Equali-Tea Ceremony & Presentation
DR. MICHELLE LIU CARRIGER, ucla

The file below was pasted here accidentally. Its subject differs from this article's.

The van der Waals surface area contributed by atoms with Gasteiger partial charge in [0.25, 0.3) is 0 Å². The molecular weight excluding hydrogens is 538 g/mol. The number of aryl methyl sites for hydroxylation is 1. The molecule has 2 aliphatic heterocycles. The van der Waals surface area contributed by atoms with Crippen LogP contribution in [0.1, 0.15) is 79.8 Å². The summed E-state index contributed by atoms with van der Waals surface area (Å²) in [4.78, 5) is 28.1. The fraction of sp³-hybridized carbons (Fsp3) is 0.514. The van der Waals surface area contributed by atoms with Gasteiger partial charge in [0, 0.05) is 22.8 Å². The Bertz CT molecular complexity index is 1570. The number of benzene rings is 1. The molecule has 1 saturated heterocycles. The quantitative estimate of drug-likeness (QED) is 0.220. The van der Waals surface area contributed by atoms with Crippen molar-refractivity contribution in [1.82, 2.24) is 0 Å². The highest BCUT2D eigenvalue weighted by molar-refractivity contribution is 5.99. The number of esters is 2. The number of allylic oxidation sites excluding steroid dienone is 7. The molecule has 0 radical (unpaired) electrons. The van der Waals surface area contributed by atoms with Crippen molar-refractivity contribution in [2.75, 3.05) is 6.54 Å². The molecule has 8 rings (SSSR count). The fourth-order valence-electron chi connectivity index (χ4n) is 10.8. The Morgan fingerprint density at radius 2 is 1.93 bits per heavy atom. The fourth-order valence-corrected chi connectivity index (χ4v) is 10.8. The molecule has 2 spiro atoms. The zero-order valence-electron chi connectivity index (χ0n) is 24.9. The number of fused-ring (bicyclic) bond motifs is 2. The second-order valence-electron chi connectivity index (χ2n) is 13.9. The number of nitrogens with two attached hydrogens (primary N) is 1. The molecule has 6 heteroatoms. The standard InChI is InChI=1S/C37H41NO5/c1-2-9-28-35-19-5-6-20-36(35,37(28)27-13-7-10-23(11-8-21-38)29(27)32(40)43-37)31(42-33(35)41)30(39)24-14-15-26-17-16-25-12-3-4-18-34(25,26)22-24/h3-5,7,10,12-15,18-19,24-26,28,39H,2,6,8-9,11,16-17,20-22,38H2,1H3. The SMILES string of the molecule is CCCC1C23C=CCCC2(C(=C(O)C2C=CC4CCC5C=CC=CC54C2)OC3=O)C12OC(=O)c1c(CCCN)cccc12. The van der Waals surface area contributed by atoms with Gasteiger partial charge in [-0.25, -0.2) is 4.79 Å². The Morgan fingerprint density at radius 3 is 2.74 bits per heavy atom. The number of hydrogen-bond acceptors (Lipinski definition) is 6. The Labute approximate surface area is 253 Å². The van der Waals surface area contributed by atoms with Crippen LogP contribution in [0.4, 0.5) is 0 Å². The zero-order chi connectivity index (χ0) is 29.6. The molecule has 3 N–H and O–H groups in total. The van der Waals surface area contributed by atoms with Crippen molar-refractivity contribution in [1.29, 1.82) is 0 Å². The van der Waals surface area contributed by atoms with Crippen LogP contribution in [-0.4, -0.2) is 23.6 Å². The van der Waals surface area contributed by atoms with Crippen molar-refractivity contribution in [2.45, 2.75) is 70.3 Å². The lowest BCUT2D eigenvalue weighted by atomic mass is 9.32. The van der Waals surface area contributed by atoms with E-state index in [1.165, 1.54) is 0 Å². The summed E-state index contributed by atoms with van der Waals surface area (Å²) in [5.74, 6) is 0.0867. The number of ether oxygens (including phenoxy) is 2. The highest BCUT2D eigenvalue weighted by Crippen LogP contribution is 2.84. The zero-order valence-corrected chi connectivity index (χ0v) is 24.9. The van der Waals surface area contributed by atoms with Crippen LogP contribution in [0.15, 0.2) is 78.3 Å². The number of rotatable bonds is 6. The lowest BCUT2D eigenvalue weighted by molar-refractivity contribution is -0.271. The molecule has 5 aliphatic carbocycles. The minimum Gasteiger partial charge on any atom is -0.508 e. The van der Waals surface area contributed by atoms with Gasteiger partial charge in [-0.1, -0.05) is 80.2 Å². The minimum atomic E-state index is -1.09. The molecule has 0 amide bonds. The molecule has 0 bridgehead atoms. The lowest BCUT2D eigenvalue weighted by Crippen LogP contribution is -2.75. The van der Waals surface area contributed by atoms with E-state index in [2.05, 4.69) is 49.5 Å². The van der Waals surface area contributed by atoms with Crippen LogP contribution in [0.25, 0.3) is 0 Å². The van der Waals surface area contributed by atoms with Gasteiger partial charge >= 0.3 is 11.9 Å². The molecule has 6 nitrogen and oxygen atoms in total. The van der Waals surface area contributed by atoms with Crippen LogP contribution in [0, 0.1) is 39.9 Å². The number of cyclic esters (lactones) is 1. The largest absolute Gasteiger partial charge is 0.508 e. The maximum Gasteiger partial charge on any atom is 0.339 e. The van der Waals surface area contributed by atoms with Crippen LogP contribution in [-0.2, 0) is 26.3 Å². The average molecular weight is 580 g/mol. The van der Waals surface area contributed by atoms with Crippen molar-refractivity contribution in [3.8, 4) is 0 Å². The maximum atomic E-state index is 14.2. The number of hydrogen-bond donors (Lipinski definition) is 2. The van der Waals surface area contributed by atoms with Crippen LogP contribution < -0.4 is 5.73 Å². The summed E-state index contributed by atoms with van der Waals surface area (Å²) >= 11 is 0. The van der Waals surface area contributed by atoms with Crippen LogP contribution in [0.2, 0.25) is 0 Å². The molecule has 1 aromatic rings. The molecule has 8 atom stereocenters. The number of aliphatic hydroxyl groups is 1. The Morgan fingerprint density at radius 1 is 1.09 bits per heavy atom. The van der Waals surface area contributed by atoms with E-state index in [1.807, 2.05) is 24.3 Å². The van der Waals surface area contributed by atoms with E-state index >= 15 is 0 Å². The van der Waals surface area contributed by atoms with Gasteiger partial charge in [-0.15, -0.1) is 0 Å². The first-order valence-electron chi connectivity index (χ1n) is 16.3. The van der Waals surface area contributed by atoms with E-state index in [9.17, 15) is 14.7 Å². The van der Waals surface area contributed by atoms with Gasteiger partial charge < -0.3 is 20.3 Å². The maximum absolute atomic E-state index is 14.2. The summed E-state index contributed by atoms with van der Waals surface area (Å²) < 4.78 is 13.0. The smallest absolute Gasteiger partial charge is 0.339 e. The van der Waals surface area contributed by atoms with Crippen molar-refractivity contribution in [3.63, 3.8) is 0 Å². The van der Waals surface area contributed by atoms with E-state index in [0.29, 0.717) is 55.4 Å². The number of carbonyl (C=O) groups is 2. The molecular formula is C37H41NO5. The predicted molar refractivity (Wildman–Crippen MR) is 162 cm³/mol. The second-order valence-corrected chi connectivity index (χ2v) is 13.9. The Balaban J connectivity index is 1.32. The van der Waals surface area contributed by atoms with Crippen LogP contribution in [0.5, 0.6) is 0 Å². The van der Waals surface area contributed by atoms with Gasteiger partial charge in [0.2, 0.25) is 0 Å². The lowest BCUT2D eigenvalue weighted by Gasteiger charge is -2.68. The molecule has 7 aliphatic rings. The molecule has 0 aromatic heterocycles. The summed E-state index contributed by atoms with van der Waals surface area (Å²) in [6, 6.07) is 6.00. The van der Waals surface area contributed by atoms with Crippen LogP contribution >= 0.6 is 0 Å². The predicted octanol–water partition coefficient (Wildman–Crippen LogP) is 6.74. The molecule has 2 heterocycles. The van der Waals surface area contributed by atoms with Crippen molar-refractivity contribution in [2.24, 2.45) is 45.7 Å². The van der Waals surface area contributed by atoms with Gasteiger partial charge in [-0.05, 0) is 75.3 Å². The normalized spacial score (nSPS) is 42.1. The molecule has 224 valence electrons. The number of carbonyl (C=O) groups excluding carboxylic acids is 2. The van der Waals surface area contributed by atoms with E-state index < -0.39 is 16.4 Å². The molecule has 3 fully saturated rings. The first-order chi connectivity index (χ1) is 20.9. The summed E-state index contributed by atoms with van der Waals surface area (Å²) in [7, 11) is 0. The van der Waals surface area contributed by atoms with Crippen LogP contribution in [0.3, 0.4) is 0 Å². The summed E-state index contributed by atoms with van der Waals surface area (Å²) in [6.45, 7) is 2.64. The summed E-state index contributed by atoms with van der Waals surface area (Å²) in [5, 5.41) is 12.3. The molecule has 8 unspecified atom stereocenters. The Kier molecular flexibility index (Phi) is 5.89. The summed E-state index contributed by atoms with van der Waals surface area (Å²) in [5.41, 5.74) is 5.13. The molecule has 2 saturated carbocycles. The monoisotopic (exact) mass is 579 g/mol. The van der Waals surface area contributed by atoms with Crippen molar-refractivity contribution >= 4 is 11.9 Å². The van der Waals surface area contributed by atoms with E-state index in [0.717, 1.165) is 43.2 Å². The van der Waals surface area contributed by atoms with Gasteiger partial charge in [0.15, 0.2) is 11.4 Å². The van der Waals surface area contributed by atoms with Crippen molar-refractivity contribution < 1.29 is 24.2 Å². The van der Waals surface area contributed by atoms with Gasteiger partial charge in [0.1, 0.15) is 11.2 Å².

Michelle Liu Carriger, Assistant Professor of Theater at the University of California, Los Angeles, presented a lecture on the politics of cultural appropriation debates in a globally connected world. She explored the 2015 controversy that erupted around a Boston Museum of Fine Arts exhibit of Claude Monet’s painting La Japonaise, analyzing the protest messages of the group Decolonize Our Museums, which condemned a Kimono Wednesday try-on activity that allowed visitors to don a replica of the kimono featured in the painting. While these protestors deemed this activity racist, orientalist appropriation, counterprotestors, many of whom were directly connected to Japan, supported the museum’s efforts to share Japanese culture with the U.S. public. Carriger examined the intricacies of these “Kimono Protests” in relation to broader debates about the differences between cultural appropriation and cultural appreciation. A longtime practitioner of Urasenke-style Japanese Tea Ceremony, Dr. Carriger concluded the lecture with an interactive tea ceremony, in which she first performed and explained the ritual and then led students in making their own bowl of macha.